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Employers face “Uber” problems

There has been a huge growth in the “sharing economy” in the last 12 months.  Two obvious examples are UberX and Airbnb.

The huge uptake of both services shows a vote of confidence by much of the population in their safety and efficiency.  However, lawyers are advising that employers who permit their employees to use UberX instead of a traditional taxi for work purposes face the risk of heavy penalties under work safety laws.

Here are the problems:

  • Employers must provide a safe system of work for their employees, including the use of employer-funded travel to work meetings or similar, and paid accommodation out of town.
  • Clearly, the use of a regulated taxi service satisfies the obligations of employers.
  • State licensing laws verify that taxi drivers are appropriately licensed and qualified to provide this service (although some of us may wonder from time to time).
  • Similarly, it is considered safe for employees to stay in recognised hotels when travelling for work but the same cannot be said for using unlicensed Airbnb accommodation.
  • Even though employees might be more than happy to use these services and employers are keen to save money, work health and safety laws still apply.
  • These laws require employers to do everything reasonably practicable to provide a work environment without risks to health and safety of their employees.
  • This includes how employees travel for work purposes and where they stay.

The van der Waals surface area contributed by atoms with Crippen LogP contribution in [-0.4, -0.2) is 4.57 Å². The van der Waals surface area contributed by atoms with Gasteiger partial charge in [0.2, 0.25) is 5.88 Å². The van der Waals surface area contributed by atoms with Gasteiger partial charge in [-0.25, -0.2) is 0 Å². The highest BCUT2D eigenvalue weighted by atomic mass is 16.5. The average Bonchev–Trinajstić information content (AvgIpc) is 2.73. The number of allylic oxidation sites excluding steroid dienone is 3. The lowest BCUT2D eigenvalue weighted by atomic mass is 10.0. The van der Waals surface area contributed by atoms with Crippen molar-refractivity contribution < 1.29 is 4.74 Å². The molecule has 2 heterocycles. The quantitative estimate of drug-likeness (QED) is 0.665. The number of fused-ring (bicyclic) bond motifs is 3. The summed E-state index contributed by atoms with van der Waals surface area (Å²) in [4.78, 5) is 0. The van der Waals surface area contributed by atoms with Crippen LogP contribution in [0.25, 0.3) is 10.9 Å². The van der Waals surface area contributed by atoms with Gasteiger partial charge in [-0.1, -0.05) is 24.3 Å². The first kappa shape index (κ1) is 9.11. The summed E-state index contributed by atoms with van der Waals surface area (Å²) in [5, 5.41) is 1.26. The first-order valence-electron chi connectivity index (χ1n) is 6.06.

• Employers must choose the lowest risk option, which often comes down to the level of regulation by the authorities and whether a service is lawful.
  • As long as services like UberX and Airbnb remain largely unregulated, the risk to employers of prosecution and substantial penalties remains a problem.

The Queensland Work Health and Safety Act 2011 has three categories of offences for failing to comply with a health and safety duty under the Act which depends on the degree of seriousness or liability involved:

  • For a compliance failure that exposes a person to risk of death, serious injury or illness, penalties for companies can be up to $1.5 million.
  • For reckless breaches, penalties can extend to $3 million.
  • In addition, company directors and officers are personally exposed to fines up to $600,000.00 or five years in gaol.
  • So the next time one of your employees wants to use UberX to go to a meeting or to get home after drinks at work, employers must consider the risks before agreeing.